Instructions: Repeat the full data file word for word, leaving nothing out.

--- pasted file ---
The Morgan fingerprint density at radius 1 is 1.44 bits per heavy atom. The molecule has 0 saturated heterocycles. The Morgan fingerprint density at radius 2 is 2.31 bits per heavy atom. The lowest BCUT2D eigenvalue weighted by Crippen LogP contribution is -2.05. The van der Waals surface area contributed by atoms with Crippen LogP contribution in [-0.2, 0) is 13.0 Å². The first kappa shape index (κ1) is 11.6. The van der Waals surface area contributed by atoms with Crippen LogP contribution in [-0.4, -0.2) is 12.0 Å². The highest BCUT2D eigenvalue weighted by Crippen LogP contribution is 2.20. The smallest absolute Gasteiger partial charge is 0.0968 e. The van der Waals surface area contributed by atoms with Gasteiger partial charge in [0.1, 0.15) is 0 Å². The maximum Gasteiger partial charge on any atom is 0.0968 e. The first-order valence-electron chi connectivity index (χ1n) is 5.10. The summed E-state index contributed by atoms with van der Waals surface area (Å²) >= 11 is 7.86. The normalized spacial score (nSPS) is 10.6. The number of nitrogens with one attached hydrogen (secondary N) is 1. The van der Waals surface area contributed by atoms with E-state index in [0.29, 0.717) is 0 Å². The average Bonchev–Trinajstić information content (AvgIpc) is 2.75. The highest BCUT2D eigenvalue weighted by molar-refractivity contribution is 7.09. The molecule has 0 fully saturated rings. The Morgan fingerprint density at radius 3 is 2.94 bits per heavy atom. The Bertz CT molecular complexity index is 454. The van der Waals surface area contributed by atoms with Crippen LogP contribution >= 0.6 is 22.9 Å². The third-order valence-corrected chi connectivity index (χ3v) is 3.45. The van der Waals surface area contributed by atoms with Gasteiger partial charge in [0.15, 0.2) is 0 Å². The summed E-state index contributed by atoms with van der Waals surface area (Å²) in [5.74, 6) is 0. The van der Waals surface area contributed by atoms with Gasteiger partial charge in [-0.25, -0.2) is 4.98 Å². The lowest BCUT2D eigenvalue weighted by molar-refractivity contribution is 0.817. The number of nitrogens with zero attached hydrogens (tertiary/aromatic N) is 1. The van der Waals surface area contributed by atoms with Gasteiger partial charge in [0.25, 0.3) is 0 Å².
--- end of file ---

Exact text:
The Morgan fingerprint density at radius 1 is 1.44 bits per heavy atom. The molecule has 0 saturated heterocycles. The Morgan fingerprint density at radius 2 is 2.31 bits per heavy atom. The lowest BCUT2D eigenvalue weighted by Crippen LogP contribution is -2.05. The van der Waals surface area contributed by atoms with Crippen LogP contribution in [-0.2, 0) is 13.0 Å². The first kappa shape index (κ1) is 11.6. The van der Waals surface area contributed by atoms with Crippen LogP contribution in [-0.4, -0.2) is 12.0 Å². The highest BCUT2D eigenvalue weighted by Crippen LogP contribution is 2.20. The smallest absolute Gasteiger partial charge is 0.0968 e. The van der Waals surface area contributed by atoms with Gasteiger partial charge in [0.1, 0.15) is 0 Å². The maximum Gasteiger partial charge on any atom is 0.0968 e. The first-order valence-electron chi connectivity index (χ1n) is 5.10. The summed E-state index contributed by atoms with van der Waals surface area (Å²) >= 11 is 7.86. The normalized spacial score (nSPS) is 10.6. The number of nitrogens with one attached hydrogen (secondary N) is 1. The van der Waals surface area contributed by atoms with E-state index in [0.29, 0.717) is 0 Å². The average Bonchev–Trinajstić information content (AvgIpc) is 2.75. The highest BCUT2D eigenvalue weighted by molar-refractivity contribution is 7.09. The molecule has 0 fully saturated rings. The Morgan fingerprint density at radius 3 is 2.94 bits per heavy atom. The Bertz CT molecular complexity index is 454. The van der Waals surface area contributed by atoms with Crippen LogP contribution >= 0.6 is 22.9 Å². The third-order valence-corrected chi connectivity index (χ3v) is 3.45. The van der Waals surface area contributed by atoms with Gasteiger partial charge in [0.15, 0.2) is 0 Å². The summed E-state index contributed by atoms with van der Waals surface area (Å²) in [5.74, 6) is 0. The van der Waals surface area contributed by atoms with Gasteiger partial charge in [-0.25, -0.2) is 4.98 Å². The lowest BCUT2D eigenvalue weighted by molar-refractivity contribution is 0.817. The number of nitrogens with zero attached hydrogens (tertiary/aromatic N) is 1. The van der Waals surface area contributed by atoms with Gasteiger partial charge in [0.25, 0.3) is 0 Å².